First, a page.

Poetry is one of the most powerful art forms we have. Since ancient times, poems — from haikus to sonnets to limericks — have succinctly and beautifully translated the joys and sorrows of the world onto the page. But did you know writing poetry also has numerous health benefits? April is National Poetry Month, a holiday founded by the Academy of American Poets in 1996; so in honor of this literary occasion, we’re taking a look at how exactly poetry can benefit your mind and nourish your soul — plus, offering some tips to write your own.
What are some of the benefits of poetry?
Much like learning to play a musical instrument or listening to your favorite tunes, reading and writing poetry can have positive effects on your mental health. A 2020 article in the Journal of Medical Humanities looked at how poetry helped to lessen people’s loneliness during the pandemic, citing additional studies that indicated reading, writing, and listening to poetry may even ease feelings of physical pain and provide temporary relief in dealing with stressful situations like chronic illness. Poetry may also help those suffering from cognitive decline, as evidenced by the Alzheimer’s Poetry Project, an organization using poetry recitation to help boost the brain activity and happiness of Alzheimer’s patients.
Poetry can additionally force us to flex our empathy muscles, by exposing us to different cultures, expression styles, and points of view. As a form of therapy, it can help people engage in self-discovery and allow them to process complex emotions through writing.
Whether you’re reading, reciting, memorizing, or merely listening to a poem, this art form can clearly have a surprisingly powerful effect. Ready to channel your creative side and express some of your thoughts or feelings on the page? Try writing a poem of your own. If you don’t know where to begin, start with the haiku — this form of Japanese verse is both simple and profound.
How do I write a haiku?
Haikus date back to thirteenth century Japan. Unlike some other poetic forms, the rules of writing haiku are quite strict and easy to follow — for this reason, they are often used as a means of introducing poetry to children.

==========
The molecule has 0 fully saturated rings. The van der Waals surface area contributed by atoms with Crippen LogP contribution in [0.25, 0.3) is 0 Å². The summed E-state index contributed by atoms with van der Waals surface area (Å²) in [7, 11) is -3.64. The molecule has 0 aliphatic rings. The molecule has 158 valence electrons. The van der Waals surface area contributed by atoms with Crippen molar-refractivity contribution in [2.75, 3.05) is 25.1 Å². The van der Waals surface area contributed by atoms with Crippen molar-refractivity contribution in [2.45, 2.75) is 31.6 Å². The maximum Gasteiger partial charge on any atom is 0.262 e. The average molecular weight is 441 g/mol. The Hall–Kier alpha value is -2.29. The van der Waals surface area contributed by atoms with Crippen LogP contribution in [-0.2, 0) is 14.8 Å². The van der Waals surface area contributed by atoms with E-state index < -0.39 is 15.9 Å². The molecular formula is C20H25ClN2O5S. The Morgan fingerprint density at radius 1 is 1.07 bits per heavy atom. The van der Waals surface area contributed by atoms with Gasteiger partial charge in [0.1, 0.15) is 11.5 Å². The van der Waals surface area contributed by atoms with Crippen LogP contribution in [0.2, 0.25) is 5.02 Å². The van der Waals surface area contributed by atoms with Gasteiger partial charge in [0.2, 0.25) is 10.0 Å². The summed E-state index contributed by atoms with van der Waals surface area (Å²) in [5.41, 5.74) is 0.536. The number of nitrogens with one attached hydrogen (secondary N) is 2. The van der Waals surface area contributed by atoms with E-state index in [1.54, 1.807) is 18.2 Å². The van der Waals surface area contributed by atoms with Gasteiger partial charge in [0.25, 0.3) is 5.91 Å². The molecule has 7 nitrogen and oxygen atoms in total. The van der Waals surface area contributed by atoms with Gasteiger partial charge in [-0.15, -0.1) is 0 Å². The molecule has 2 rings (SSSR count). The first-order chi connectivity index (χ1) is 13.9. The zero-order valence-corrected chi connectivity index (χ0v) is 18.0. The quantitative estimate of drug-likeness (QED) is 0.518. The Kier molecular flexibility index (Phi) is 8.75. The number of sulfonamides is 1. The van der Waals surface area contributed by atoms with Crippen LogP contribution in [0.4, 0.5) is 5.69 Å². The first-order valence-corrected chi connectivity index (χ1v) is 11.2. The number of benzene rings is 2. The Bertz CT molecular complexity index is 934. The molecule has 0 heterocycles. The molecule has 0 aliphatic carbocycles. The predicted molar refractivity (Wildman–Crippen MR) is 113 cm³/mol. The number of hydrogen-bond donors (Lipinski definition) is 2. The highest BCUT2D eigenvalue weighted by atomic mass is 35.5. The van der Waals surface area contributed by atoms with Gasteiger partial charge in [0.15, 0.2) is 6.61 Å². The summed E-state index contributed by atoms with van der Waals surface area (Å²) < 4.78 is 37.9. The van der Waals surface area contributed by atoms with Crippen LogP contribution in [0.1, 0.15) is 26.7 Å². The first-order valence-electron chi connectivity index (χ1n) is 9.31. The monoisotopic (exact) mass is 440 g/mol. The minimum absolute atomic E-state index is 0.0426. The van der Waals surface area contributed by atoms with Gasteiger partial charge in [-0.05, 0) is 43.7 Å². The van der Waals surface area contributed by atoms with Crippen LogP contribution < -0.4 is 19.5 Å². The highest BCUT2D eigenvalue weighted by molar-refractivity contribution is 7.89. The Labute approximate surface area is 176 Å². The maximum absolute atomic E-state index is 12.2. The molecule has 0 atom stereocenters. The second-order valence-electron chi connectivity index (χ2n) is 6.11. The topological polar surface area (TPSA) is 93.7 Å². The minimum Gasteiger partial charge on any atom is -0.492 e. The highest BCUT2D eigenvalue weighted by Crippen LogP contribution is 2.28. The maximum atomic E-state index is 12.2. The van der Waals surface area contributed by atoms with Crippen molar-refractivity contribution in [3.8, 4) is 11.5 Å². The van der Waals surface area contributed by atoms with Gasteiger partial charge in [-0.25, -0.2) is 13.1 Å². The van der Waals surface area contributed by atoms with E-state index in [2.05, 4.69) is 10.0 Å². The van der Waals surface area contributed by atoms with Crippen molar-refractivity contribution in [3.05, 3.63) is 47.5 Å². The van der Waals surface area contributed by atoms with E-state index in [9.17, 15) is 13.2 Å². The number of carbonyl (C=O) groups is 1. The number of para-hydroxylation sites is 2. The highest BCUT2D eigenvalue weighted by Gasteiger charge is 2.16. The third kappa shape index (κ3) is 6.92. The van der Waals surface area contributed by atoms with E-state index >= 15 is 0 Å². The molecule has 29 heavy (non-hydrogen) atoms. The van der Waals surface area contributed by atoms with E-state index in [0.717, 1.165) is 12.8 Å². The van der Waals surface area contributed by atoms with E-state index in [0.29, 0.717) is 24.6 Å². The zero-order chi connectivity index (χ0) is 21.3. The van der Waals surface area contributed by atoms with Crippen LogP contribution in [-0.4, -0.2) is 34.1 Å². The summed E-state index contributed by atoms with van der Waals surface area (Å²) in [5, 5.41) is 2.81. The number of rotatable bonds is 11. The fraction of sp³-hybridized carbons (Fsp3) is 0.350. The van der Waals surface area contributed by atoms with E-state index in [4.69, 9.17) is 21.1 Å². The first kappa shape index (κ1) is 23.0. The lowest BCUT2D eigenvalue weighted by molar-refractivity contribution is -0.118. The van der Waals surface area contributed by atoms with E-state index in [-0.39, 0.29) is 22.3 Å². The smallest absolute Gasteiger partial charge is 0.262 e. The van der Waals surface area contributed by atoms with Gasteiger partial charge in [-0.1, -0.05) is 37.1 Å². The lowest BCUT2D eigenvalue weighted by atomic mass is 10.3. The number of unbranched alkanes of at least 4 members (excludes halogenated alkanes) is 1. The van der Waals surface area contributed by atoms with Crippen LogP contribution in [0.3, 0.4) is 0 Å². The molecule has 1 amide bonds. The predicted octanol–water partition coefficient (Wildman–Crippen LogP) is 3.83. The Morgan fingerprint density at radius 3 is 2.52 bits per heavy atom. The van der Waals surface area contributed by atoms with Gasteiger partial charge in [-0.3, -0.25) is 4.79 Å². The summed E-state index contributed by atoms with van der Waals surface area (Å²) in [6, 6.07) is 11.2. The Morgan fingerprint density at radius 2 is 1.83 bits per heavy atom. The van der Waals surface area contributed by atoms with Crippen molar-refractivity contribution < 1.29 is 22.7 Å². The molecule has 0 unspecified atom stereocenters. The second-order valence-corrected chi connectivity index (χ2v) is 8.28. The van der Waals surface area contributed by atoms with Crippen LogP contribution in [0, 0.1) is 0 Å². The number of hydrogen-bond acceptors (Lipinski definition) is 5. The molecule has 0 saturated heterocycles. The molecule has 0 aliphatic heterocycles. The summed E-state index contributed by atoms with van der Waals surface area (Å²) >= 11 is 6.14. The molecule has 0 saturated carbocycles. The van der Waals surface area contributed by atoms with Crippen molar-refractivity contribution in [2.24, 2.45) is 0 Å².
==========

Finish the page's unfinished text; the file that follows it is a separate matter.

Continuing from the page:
So, what exactly is a haiku? It’s a three-line poem with a specific number of syllables in each line. The first line has five syllables, the second line has seven syllables, and the third line has five syllables. The Academy of American Poets notes that haikus often focus on images from nature — this could mean flowers in your garden, the view of the sky from your window, or the melancholy feel of a rainy day — and emphasize “simplicity, intensity, and directness of expression.”
One of the best-known haikus is from Matsuo Basho, a Japanese poet who wrote in the 17th century. You can see how it follows the aforementioned syllable structure (note that this can vary, as the poem has been translated from its original Japanese in many different versions), and paints a plainspoken yet vivid picture of nature.
An old silent pond…
A frog jumps into the pond,
splash! Silence again.
Happy Poetry Month!
Writing a haiku (or any form of poetry, for that. matter) can be a meditative experience. This minimal form of expression will encourage you to find beauty in the little things; and slowing down and practicing mindfulness is a great way to deal with the stresses of everyday life. We hope you’re able to enjoy the healing powers of poetry this month — and maybe even try crafting your own. If you do, leave your haiku in the comments.
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